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Exploring the History of USS Lexington (CV-2) A Legendary Aircraft Carrier

The USS Lexington (CV-2) is one of the most iconic and legendary aircraft carriers in US Navy history. With a rich history spanning over two decades, this formidable warship played a crucial role in World War II and left a lasting legacy in the minds of those who served on her and those who witnessed her in action.

In this blog post, we will delve into the history of USS Lexington (CV-2), exploring its specifications, battles and campaigns, crew and personnel, legacy, construction and commissioning, comparison to other aircraft carriers, survivors and wreckage, as well as its current state. So buckle up and let’s dive into the story of this remarkable ship.

Exploring the History of USS Lexington (CV-2) A Legendary Aircraft Carrier

History of USS Lexington (CV-2)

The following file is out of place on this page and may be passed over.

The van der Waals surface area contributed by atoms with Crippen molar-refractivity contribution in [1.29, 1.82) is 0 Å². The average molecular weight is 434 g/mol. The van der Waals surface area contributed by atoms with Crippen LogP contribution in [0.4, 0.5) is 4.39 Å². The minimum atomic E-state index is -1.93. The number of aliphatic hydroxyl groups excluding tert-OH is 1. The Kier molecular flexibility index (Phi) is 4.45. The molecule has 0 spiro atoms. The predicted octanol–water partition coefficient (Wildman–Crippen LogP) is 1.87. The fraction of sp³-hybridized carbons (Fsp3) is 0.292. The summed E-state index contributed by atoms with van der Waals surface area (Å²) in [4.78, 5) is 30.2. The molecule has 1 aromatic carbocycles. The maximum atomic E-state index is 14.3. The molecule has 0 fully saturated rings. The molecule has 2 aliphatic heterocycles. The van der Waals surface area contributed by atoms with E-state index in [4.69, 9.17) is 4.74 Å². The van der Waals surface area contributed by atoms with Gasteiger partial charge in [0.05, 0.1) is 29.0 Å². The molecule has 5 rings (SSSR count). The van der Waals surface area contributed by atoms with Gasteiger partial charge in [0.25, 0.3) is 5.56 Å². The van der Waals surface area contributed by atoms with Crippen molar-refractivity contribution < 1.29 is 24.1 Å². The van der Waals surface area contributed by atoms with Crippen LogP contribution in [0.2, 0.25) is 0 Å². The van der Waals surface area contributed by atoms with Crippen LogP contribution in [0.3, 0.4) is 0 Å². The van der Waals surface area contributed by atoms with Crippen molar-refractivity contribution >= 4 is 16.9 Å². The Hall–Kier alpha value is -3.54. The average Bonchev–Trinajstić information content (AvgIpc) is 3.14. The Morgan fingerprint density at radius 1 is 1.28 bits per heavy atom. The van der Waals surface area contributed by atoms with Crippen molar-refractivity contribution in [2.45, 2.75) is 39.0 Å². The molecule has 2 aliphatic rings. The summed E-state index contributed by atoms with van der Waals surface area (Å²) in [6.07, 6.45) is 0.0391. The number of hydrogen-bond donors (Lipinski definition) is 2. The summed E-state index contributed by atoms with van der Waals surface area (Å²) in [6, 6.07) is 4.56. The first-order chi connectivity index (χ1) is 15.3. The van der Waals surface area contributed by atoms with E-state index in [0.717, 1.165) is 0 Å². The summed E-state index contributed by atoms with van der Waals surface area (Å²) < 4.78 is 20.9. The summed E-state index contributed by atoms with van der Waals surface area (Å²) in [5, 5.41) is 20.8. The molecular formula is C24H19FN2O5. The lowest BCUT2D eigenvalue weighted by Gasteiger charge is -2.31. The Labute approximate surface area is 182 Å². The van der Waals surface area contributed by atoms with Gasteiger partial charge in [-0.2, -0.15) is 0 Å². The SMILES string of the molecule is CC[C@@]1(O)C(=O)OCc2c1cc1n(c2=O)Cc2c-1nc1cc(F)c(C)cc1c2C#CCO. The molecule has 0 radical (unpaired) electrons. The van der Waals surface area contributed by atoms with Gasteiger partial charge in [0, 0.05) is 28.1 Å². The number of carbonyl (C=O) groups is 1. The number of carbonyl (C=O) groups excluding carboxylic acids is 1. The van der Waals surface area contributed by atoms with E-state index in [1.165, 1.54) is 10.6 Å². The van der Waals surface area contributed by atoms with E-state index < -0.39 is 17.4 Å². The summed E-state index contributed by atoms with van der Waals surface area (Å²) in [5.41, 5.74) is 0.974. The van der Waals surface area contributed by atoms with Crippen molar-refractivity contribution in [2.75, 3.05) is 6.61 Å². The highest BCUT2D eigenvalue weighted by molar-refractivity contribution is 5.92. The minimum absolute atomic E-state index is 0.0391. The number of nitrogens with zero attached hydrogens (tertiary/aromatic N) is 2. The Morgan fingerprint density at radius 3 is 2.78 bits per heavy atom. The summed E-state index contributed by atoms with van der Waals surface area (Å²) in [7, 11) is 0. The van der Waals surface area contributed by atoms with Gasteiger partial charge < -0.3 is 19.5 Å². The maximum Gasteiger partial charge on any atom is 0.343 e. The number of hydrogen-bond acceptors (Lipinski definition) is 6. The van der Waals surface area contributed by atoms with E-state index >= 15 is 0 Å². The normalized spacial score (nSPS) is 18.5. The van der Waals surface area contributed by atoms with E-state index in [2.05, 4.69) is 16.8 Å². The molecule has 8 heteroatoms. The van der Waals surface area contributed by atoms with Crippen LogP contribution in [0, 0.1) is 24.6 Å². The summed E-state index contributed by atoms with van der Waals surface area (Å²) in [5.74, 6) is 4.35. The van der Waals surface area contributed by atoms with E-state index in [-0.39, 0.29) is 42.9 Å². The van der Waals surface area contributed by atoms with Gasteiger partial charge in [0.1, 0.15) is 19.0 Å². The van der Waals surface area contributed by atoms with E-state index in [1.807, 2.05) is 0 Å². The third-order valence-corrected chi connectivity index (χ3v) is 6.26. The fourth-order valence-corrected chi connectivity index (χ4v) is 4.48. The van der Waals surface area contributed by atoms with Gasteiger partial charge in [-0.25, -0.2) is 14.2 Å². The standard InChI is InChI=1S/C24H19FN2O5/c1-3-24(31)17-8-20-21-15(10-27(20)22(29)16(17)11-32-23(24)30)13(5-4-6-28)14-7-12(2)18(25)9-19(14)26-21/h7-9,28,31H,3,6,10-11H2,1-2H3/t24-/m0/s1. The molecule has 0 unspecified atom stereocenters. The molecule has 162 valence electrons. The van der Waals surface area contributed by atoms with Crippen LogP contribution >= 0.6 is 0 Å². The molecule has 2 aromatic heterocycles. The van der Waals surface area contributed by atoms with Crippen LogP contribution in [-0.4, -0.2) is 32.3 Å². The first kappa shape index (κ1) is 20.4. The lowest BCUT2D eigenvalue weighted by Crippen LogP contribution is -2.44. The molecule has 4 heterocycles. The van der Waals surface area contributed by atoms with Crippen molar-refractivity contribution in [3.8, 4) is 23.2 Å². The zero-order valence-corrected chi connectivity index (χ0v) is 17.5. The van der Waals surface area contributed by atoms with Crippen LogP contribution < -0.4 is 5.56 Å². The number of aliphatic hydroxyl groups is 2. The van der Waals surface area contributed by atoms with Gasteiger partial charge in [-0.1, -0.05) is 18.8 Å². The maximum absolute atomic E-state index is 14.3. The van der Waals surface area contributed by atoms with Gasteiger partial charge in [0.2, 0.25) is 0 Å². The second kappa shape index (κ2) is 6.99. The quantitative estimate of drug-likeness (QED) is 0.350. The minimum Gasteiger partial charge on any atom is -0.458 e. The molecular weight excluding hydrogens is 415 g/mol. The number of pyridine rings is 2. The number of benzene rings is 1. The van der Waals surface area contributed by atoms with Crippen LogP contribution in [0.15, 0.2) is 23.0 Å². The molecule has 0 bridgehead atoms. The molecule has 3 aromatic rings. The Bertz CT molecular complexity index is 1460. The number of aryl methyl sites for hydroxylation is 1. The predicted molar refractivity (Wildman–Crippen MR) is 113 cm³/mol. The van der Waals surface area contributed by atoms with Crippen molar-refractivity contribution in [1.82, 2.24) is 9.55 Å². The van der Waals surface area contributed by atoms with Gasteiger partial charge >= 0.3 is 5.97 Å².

The USS Lexington (CV-2) was a United States Navy aircraft carrier commissioned in 1927. Named after the Revolutionary War Battle of Lexington, this ship was originally intended to be a battlecruiser but was later converted into an aircraft carrier due to the limitations of the Washington Naval Treaty of 1922. It was the second aircraft carrier to be commissioned in the US Navy, following the USS Langley (CV-1).

Specifications of USS Lexington (CV-2)

The USS Lexington (CV-2) had a length of 888 feet and a displacement of 33,000 tons. It was equipped with eight boilers and four geared turbines, which gave it a top speed of 34 knots. The ship also had a range of 10,000 nautical miles and could accommodate up to 78 aircraft on its flight deck. With a crew of over 2,000 officers and men, the USS Lexington (CV-2) was a massive and powerful vessel, capable of launching and recovering numerous aircraft simultaneously.

Exploring the History of USS Lexington (CV-2) A Legendary Aircraft Carrier